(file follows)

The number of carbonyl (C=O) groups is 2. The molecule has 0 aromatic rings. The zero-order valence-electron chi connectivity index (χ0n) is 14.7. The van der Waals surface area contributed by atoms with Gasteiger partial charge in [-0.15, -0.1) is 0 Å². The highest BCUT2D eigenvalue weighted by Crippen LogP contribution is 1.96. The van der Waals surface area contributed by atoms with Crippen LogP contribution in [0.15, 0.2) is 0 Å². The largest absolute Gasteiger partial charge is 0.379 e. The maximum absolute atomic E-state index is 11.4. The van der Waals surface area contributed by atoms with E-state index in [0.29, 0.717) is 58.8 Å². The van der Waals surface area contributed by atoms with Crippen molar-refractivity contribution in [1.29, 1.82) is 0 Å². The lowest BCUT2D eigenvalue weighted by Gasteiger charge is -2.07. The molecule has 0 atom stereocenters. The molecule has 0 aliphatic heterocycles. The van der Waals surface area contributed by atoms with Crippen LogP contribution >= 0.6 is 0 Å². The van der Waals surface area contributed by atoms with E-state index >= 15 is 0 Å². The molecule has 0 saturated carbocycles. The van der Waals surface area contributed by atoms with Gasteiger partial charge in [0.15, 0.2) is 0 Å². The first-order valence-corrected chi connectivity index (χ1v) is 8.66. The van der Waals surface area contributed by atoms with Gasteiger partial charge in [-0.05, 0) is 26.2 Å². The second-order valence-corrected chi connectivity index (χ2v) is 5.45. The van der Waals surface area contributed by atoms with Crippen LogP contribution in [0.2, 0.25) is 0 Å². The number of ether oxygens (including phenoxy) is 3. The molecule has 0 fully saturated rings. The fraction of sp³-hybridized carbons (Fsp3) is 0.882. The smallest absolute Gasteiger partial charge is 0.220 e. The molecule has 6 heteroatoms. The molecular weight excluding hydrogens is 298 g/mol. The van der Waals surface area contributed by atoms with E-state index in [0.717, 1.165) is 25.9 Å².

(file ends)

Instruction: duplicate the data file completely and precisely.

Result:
The number of carbonyl (C=O) groups is 2. The molecule has 0 aromatic rings. The zero-order valence-electron chi connectivity index (χ0n) is 14.7. The van der Waals surface area contributed by atoms with Gasteiger partial charge in [-0.15, -0.1) is 0 Å². The highest BCUT2D eigenvalue weighted by Crippen LogP contribution is 1.96. The van der Waals surface area contributed by atoms with Crippen LogP contribution in [0.15, 0.2) is 0 Å². The largest absolute Gasteiger partial charge is 0.379 e. The maximum absolute atomic E-state index is 11.4. The van der Waals surface area contributed by atoms with E-state index in [0.29, 0.717) is 58.8 Å². The van der Waals surface area contributed by atoms with Crippen molar-refractivity contribution in [1.29, 1.82) is 0 Å². The lowest BCUT2D eigenvalue weighted by Gasteiger charge is -2.07. The molecule has 0 atom stereocenters. The molecule has 0 aliphatic heterocycles. The van der Waals surface area contributed by atoms with Crippen LogP contribution >= 0.6 is 0 Å². The van der Waals surface area contributed by atoms with E-state index >= 15 is 0 Å². The molecule has 0 saturated carbocycles. The van der Waals surface area contributed by atoms with Gasteiger partial charge in [0.15, 0.2) is 0 Å². The first-order valence-corrected chi connectivity index (χ1v) is 8.66. The van der Waals surface area contributed by atoms with Gasteiger partial charge in [-0.05, 0) is 26.2 Å². The second-order valence-corrected chi connectivity index (χ2v) is 5.45. The van der Waals surface area contributed by atoms with Crippen LogP contribution in [0.2, 0.25) is 0 Å². The number of ether oxygens (including phenoxy) is 3. The molecule has 0 fully saturated rings. The fraction of sp³-hybridized carbons (Fsp3) is 0.882. The smallest absolute Gasteiger partial charge is 0.220 e. The molecule has 6 heteroatoms. The molecular weight excluding hydrogens is 298 g/mol. The van der Waals surface area contributed by atoms with E-state index in [0.717, 1.165) is 25.9 Å².